On December 22, 2020, the Securities and Exchange Commission (the SEC) approved the New York Stock Exchange's (the NYSE) proposal to allow private companies to conduct a primary registered offering as part of a direct listing on the NYSE without conducting a firm commitment underwritten offering (a Primary Direct Floor Listing). Capital Markets & Securities Law Watch previously discussed the NYSE's proposal on September 1, 2020.

A Primary Direct Floor Listing requires companies either to sell at least $100 million in market value of their shares in the NYSE's opening auction on the first day of trading on the NYSE or, if selling less than $100 million, to evidence that the aggregate market value of the shares that it will sell on that day and the shares that are publicly held immediately prior to listing is at least $250 million (which is calculated using a price per share equal to the low end of the price range established by the issuer in its registration statement for the offering). In addition, any company planning a direct listing must also meet all applicable initial listing standards at the time of listing, without the benefit of a grace period, including the NYSE's requirement that the company have a minimum of 400 round lot holders, 1.1 million publicly held shares outstanding and a price per share of at least $4.00.

Under the new direct listing process, an issuer is permitted to list its existing shares on the NYSE and raise capital by issuing new shares without first hiring an investment bank to underwrite the transaction, unlike in a "traditional" initial public offering. As a result, a Primary Direct Floor Listing may potentially be less expensive because there are no underwriting fees (although the company still retains an investment bank as a financial advisor) and the company's insiders are not subject to the standard 180-day underwriters' lockup.

The largest advantage of a direct listing may be that the price at which the stock opens is determined by the market, while, in traditional initial public offerings, the price is set by the company and the underwriters after conducting price discovery through a road show and book-building process. Issuers have pointed to the "IPO pop" as evidence that IPOs are priced to benefit professional investors, like hedge funds, that purchase shares directly from the underwriter, causing the issuer and selling stockholders to leave money on the table. Now that companies can raise money in connection with a direct listing, more companies may choose to go public through the direct listing process, since it may prove to be a cheaper alternative to traditional initial public offerings, while providing potentially higher market-based pricing for issuers.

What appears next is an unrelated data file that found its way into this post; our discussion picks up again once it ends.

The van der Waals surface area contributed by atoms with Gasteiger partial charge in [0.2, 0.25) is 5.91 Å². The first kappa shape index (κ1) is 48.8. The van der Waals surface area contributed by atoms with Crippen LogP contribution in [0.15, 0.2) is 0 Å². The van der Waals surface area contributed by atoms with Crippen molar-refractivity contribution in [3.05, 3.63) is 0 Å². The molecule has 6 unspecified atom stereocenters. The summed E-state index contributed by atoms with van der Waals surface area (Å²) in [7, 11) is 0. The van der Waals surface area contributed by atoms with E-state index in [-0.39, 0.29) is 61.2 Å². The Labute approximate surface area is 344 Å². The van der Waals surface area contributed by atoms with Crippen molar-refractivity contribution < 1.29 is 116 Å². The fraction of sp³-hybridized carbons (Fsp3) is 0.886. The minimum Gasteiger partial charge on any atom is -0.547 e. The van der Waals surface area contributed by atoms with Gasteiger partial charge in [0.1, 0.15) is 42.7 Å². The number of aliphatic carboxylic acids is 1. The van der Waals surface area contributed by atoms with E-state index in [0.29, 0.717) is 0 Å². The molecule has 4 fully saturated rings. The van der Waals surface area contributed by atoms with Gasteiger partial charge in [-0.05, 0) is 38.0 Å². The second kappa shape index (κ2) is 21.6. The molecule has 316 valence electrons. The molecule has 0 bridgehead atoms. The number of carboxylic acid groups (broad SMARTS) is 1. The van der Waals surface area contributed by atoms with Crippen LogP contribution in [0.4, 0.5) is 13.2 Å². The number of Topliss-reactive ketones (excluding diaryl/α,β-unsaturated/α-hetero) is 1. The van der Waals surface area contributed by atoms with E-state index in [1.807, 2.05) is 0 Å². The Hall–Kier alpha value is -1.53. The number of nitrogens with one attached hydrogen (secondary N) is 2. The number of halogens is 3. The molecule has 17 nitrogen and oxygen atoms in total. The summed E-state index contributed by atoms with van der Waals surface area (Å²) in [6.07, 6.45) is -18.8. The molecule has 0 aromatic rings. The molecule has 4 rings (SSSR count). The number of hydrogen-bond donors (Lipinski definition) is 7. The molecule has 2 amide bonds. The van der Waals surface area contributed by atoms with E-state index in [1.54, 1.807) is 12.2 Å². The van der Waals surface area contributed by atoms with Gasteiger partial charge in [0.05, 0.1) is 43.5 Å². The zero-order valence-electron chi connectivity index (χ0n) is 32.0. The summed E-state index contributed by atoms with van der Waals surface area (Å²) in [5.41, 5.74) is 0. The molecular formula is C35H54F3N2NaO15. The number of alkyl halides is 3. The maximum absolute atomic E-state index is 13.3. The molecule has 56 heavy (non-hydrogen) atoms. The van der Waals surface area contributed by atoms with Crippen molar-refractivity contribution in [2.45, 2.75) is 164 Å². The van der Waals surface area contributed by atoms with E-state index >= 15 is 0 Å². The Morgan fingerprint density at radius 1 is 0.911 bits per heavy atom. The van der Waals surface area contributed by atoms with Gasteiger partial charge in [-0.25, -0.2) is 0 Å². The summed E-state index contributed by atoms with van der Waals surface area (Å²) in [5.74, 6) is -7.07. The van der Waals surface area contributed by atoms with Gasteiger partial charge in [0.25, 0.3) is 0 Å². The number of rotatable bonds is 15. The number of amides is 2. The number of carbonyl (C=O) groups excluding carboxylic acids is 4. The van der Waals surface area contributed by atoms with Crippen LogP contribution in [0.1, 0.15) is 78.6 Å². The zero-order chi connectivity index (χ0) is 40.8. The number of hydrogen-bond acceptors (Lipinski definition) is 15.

Notably, NYSE's direct listing rules will not be available to special purpose acquisition companies (SPACs).


On December 17, 2020, the SEC instituted proceedings to determine whether to approve the Nasdaq Stock Market's (Nasdaq) proposal to permit companies to list in connection with a primary offering in which the company itself will sell shares on the first day of trading on Nasdaq. Nasdaq's proposal, initially filed with the SEC on September 4, 2020, is substantially similar to the NYSE's direct listing proposal, but does not require that the opening price be within the price range set forth in the registration statement.